That was OK though because Mama and I had a reservation at Parts & Labor, a butcher/restaurant in Remington, and it was time to get ready. After setting the babysitter up with the technology we drove into the city and found a spot across the street. Remington has changed dramatically since the last time we were up there; there’s a huge condo/workspace around the corner from the Paper Moon diner that looks like it landed from Mars.
Parts & Labor is a lovely restaurant with killer cocktails and a very courteous staff. Our meals were delicious (Jen won this time with the lambchetta) and we enjoyed every minute of our stay. Strangely, we were done in an hour and a half–usually we shut restaurants down when we’ve got a sitter–so we moseyed up to Golden West and joined the hipsters at the bar for more cocktails. There we enjoyed a couple hours of uninterrupted conversation before the CR-V turned into a pumpkin.
I’ll say that even though I was a little rocky this morning I’m gaining an appreciation for both a well-mixed Manhattan and an Old Fashioned. I don’t drink bourbon or rye as a rule (brown alcohol and I don’t mix) but these two were delicious. Jen and I discussed laying in some good bourbon, bitters, and vermouth and trying to perfect our own recipe over the winter.
Sunday was 40˚ and windy, with gusts of 20mph or more (definitely more) and my neighbor was working again, so there was no splitting for us at all. I went down to pick up the CSA, then came back to clean the yard for winter. This included re-fastening the plastic on the far side of the greenhouse, which had come completely loose, and organizing the contents so that the rest of the chairs and hoses would fit inside. Other than that, it was a relaxed Sunday.
This weekend was long and productive. It started out with a spectacle: Cinderella the musical was playing at the Hippodrome in Baltimore. All three of us got churched up in our fancy clothes and we drove into town for the evening. The show was fantastic–the script was updated for modern audiences, but Rodgers & Hammerstein is timeless. The cast was outstanding and the whole production was fun and energetic. At several points during the show I looked over at Finn, who was on the edge of her seat, eyes filled with awe, and knew that Mama had done right by getting tickets.
Saturday morning we rose and cleaned the house in preparation for a sleepover with one of Finn’s friends, for which she was very excited. Beds were made, toilets scrubbed, rugs vacuumed, and rooms straightened. Finn had a soccer game at noon, so we worked up until it was time to leave and then got her to the field with minutes to spare. She worked really hard during the game and even though her team lost by a goal, she played ace defense and ran her legs off on offense. We stopped for some groceries, grabbed a celebratory donut and headed back home. From there I took the Scout to Lowe’s to load up on lumber while the girls went shopping for some new fish.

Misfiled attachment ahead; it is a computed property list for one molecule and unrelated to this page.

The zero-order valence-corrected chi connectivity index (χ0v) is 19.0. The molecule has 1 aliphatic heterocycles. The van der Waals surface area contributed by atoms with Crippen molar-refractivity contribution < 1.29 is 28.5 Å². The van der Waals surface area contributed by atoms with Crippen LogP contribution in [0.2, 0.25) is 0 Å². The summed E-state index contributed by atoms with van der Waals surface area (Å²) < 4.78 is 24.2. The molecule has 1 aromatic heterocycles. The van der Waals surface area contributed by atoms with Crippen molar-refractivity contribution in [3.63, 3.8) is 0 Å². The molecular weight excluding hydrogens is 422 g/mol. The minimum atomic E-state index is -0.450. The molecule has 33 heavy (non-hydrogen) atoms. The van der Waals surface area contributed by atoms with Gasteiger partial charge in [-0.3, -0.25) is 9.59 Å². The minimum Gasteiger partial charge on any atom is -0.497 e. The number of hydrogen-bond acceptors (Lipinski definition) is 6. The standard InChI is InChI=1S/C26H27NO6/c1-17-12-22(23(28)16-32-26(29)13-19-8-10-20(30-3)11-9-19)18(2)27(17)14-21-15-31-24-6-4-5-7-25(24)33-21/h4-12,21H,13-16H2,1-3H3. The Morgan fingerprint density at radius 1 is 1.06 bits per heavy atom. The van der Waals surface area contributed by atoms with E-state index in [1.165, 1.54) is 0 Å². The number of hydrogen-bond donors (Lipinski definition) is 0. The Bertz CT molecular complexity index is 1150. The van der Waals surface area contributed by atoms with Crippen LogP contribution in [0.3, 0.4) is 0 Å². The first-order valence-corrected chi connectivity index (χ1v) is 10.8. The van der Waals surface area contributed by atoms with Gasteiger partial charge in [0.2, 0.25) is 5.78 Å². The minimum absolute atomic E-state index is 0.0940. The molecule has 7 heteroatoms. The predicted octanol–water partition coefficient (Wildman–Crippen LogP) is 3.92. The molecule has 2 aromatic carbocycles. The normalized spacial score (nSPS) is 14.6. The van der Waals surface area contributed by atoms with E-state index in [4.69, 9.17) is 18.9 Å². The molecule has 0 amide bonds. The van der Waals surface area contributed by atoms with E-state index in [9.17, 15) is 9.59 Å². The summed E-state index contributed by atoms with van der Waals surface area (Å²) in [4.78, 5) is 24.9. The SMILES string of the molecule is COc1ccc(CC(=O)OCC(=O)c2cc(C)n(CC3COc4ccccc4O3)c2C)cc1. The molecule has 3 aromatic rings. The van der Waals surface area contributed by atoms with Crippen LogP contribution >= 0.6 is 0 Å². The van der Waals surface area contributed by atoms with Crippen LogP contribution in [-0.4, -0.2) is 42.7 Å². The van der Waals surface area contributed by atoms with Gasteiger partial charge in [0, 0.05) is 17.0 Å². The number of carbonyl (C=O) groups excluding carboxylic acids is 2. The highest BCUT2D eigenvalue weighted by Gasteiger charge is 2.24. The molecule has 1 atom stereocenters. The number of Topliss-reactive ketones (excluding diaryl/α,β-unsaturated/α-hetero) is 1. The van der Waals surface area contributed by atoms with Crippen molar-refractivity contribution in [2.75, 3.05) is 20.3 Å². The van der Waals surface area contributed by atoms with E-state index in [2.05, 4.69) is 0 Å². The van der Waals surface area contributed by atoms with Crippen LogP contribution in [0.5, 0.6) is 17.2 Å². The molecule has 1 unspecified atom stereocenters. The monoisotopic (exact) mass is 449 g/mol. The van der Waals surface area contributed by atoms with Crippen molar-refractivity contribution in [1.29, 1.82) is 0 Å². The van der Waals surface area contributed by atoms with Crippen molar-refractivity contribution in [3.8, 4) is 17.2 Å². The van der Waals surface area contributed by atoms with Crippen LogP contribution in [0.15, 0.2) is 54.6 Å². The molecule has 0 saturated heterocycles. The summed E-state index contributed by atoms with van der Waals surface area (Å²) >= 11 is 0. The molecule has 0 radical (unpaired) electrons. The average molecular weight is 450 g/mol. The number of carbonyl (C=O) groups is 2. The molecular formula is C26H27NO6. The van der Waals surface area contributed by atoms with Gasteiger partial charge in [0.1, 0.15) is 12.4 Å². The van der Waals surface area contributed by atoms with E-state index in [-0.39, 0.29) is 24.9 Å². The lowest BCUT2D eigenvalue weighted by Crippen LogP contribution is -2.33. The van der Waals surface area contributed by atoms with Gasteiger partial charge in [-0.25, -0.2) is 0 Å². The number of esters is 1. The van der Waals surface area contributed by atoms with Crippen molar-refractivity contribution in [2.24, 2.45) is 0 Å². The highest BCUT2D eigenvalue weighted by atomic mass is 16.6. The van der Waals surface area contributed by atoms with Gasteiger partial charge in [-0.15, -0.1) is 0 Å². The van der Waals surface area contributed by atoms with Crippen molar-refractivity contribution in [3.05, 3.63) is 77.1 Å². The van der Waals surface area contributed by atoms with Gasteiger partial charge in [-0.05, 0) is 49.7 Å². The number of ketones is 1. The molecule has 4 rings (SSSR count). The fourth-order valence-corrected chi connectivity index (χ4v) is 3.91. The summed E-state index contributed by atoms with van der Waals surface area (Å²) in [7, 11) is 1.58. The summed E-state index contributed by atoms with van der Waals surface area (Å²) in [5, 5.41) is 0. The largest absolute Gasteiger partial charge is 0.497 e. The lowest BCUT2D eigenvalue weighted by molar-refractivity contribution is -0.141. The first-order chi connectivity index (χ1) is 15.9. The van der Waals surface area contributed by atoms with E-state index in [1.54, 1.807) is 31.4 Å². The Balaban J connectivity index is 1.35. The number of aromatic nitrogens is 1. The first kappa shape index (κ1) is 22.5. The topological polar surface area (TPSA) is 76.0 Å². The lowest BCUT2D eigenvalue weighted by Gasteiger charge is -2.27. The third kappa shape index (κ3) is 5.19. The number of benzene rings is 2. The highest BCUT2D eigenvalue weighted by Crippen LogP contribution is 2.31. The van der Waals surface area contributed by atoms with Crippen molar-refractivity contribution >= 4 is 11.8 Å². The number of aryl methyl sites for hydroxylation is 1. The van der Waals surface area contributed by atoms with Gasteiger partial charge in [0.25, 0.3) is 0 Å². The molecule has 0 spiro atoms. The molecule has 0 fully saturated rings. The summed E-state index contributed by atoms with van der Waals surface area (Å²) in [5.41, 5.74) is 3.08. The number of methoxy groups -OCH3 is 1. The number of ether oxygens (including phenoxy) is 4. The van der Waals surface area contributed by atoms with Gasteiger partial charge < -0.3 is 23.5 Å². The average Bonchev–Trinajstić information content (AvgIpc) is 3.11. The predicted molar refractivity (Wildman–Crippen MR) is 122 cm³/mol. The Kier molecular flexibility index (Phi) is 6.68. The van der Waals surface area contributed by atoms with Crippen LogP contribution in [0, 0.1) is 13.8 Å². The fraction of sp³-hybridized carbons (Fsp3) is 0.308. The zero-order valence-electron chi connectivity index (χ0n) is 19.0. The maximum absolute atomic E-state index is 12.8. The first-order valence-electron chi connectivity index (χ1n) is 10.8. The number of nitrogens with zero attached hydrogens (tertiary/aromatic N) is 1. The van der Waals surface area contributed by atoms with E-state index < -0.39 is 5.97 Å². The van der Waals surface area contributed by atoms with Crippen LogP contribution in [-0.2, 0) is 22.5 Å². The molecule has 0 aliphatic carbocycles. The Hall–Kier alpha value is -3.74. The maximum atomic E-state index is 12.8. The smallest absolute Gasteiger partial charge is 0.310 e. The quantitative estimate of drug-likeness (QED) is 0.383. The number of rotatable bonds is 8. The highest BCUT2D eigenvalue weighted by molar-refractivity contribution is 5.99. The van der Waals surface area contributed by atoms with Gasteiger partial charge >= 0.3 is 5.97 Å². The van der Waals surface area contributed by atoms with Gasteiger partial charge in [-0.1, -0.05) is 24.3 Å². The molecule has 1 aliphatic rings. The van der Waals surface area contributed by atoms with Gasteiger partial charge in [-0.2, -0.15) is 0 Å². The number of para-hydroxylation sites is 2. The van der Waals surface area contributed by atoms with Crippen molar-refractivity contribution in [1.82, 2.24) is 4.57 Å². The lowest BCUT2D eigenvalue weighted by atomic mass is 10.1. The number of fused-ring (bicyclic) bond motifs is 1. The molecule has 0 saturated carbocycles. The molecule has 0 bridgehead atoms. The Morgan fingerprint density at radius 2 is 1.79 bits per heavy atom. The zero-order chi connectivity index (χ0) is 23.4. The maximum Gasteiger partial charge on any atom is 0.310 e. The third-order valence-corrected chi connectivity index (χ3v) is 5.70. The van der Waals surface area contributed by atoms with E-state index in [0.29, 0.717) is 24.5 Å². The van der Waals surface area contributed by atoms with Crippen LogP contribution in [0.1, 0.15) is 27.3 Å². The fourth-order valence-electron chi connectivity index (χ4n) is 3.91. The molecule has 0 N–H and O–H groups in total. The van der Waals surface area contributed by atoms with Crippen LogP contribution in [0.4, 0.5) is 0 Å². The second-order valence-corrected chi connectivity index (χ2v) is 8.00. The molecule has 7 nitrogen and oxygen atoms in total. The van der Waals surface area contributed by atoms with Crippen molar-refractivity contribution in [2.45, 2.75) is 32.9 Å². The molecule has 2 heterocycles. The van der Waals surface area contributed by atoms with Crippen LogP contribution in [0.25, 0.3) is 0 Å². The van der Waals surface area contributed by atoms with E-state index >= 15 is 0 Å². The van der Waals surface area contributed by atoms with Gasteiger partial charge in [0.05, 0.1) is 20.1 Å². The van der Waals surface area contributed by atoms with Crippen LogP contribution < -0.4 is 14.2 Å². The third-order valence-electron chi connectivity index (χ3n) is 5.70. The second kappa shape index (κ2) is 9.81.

Back at the house I unloaded the truck and lit a fire in the pit, then got to work building a third firewood cradle. By dinnertime I had it in place and filled with another half cord of wood while the girls played in the yard. Around dinnertime the Geblers stopped over with Bear. We all hung out in the backyard as the sun went down, and I loaded up the grill with dinner. We all ate our fill and stayed up way past our bedtimes; the girls went down with only a peep at 11PM.
Sunday morning we rose early and I helped put a pancake breakfast together with Jen, then headed back outside to put a fourth cradle together and stack the remaining wood. After I finished that task, I turned the Ravens game on the radio through the garage speakers, dragged my brewing equipment outside, and put a grapefruit IPA recipe on the burner that I’ve had sitting around since June. It was the perfect weather for being outside with a fire; 60˚ and sunny all weekend. I’ve got piles of bark from the split wood laying around that I thought I’d never find anything to do with, but it turns out bark burns pretty well–and fast. I made the first pile disappear by Sunday afternoon, and made a dent in the second pile at nightfall. I doubt it will be that comfortable outside again this year, but I’m glad I took full advantage of it.
From the Asbury Park Press:
Thomas J. Dugan, 97 of Toms River, was born on October 10, 1919 and peacefully passed on October 27, 2016 with his wife by his side.
Tom moved to Toms River in 1953 where he settled to raise his family. Tom worked as a supervisor in the Powerhouse at Ciba Giegy, retiring in 1982. Tom was an active member in his community and was a parishioner of Saint Joseph’s Roman Catholic Church.
Tom Dugan was a huge man with striking blue eyes. He lived up the street from my Uncle Tom (my Dad’s cousin), who I visited often as a boy. He always had time to stop and talk to my cousin TJ and I, and their door was always open to us during the summers I visited there. He drive a gigantic yellow Cadillac, which I thought was the essence of cool, and he always dressed sharp–I remember him as a man with style. He inspired a life of community service in his family; his son served in Vietnam and later became a police officer, as did his two grandsons.